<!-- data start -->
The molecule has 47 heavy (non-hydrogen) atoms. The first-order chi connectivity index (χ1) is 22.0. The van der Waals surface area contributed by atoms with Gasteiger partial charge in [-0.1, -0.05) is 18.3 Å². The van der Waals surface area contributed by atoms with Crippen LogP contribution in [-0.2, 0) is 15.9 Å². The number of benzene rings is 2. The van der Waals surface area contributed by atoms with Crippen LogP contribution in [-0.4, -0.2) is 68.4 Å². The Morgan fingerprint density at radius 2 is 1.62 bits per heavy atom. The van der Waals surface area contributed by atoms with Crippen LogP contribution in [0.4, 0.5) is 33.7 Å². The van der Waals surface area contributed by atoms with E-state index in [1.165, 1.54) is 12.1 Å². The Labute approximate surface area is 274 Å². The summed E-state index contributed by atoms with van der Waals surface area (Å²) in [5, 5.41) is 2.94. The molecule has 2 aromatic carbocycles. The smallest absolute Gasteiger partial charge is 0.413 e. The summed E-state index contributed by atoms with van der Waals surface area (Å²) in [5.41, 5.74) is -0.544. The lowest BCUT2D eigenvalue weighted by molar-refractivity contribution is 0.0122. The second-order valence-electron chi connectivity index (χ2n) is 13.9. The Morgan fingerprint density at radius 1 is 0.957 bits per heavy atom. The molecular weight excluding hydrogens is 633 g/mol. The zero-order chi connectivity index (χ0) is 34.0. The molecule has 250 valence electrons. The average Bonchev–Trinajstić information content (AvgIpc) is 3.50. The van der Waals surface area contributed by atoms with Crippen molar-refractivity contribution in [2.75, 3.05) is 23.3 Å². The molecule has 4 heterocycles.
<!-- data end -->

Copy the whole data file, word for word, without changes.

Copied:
The molecule has 47 heavy (non-hydrogen) atoms. The first-order chi connectivity index (χ1) is 22.0. The van der Waals surface area contributed by atoms with Gasteiger partial charge in [-0.1, -0.05) is 18.3 Å². The van der Waals surface area contributed by atoms with Crippen LogP contribution in [-0.2, 0) is 15.9 Å². The number of benzene rings is 2. The van der Waals surface area contributed by atoms with Crippen LogP contribution in [-0.4, -0.2) is 68.4 Å². The Morgan fingerprint density at radius 2 is 1.62 bits per heavy atom. The van der Waals surface area contributed by atoms with Crippen LogP contribution in [0.4, 0.5) is 33.7 Å². The van der Waals surface area contributed by atoms with E-state index in [1.165, 1.54) is 12.1 Å². The Labute approximate surface area is 274 Å². The summed E-state index contributed by atoms with van der Waals surface area (Å²) in [5, 5.41) is 2.94. The molecule has 2 aromatic carbocycles. The smallest absolute Gasteiger partial charge is 0.413 e. The summed E-state index contributed by atoms with van der Waals surface area (Å²) in [5.41, 5.74) is -0.544. The lowest BCUT2D eigenvalue weighted by molar-refractivity contribution is 0.0122. The second-order valence-electron chi connectivity index (χ2n) is 13.9. The Morgan fingerprint density at radius 1 is 0.957 bits per heavy atom. The molecular weight excluding hydrogens is 633 g/mol. The zero-order chi connectivity index (χ0) is 34.0. The molecule has 250 valence electrons. The average Bonchev–Trinajstić information content (AvgIpc) is 3.50. The van der Waals surface area contributed by atoms with Crippen molar-refractivity contribution in [2.75, 3.05) is 23.3 Å². The molecule has 4 heterocycles.